A writer says New York City should reduce the space set aside on each side of a fire hydrant from 15 feet to three [“Revise hydrant parking rules,” Just Sayin’, Feb. 20].

He suggests that people who use these newly created parking spaces would have to hold the city harmless in the course of a fire if, in the moving of such cars to get access to a hydrant, they damaged the vehicle.

Seconds count in a fire. I would like to know if the writer’s home were on fire, how many precious minutes he would think acceptable for the fire department to spend moving a car before it could hook up a hose.

Connie Leo, Massapequa

I was an engine pump operator for the New York City fire department. The idea of using hydrants as parking spots is just so off the hook.

The delay when a vehicle is parked at a hydrant can mean the difference between life and death.

In addition, the line officer inside the burning building is calling and waiting for water. You need to ask which is more important: a parking space or the lives of civilians and firefighters who could be trapped by a lack of water.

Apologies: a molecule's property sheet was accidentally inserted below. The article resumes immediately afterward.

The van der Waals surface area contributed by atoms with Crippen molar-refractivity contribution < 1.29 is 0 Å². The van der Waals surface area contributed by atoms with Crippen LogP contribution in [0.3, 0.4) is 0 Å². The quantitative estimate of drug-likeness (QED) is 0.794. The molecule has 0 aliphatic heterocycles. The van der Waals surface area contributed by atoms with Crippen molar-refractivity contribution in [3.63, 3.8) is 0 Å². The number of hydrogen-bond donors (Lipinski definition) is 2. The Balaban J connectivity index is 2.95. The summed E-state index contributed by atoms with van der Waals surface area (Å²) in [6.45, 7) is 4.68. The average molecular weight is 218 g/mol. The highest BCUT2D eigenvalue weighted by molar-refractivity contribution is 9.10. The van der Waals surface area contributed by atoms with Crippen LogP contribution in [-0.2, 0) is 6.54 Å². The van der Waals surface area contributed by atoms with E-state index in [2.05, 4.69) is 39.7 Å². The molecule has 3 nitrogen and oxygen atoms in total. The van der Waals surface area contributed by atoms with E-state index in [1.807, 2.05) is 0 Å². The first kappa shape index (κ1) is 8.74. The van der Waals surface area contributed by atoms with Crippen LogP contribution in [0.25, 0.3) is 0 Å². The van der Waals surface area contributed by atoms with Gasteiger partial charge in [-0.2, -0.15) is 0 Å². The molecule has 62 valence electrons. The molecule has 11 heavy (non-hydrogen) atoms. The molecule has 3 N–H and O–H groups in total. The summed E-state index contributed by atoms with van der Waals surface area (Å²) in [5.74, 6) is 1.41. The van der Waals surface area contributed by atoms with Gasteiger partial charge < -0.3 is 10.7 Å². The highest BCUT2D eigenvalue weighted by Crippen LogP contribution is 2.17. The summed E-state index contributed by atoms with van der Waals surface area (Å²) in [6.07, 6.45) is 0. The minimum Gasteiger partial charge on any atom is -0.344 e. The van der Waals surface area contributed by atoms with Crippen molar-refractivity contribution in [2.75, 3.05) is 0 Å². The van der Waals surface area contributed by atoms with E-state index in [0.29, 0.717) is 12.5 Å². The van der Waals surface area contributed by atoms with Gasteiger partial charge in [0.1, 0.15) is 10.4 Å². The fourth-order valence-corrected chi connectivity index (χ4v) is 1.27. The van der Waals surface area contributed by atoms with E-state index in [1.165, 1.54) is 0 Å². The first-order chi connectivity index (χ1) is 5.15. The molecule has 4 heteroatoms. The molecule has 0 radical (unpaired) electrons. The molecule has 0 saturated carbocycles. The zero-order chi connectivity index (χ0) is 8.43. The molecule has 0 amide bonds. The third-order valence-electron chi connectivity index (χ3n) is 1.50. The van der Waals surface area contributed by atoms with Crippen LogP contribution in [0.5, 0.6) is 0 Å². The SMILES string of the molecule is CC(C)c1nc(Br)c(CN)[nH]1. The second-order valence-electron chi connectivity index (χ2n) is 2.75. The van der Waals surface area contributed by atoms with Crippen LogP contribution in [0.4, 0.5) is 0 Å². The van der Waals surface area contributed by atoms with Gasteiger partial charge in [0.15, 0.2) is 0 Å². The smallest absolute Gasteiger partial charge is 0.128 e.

The FDNY has enough to do under adverse conditions without adding more to that task.

John Poulos, Patchogue

Editor’s note:The writer is a retired FDNY lieutenant.

Fire hydrants in New York City are spaced about 600 feet apart. An engine connecting to a hydrant is pulled up to the curb to allow the truck with the ladders to pass and park as close to the building fire as possible.

This allows ladders to be placed at the window to search for and rescue occupants. It also provides access to the roof to ventilate the building and facilitates a way for firefighters to escape from the building as conditions within the structure deteriorate.

The upside might be more parking spaces, but the downside could be an increase in injuries and fatalities.

Steven Mormino, Massapequa Park

Editor’s note:The writer is a retired FDNY lieutenant.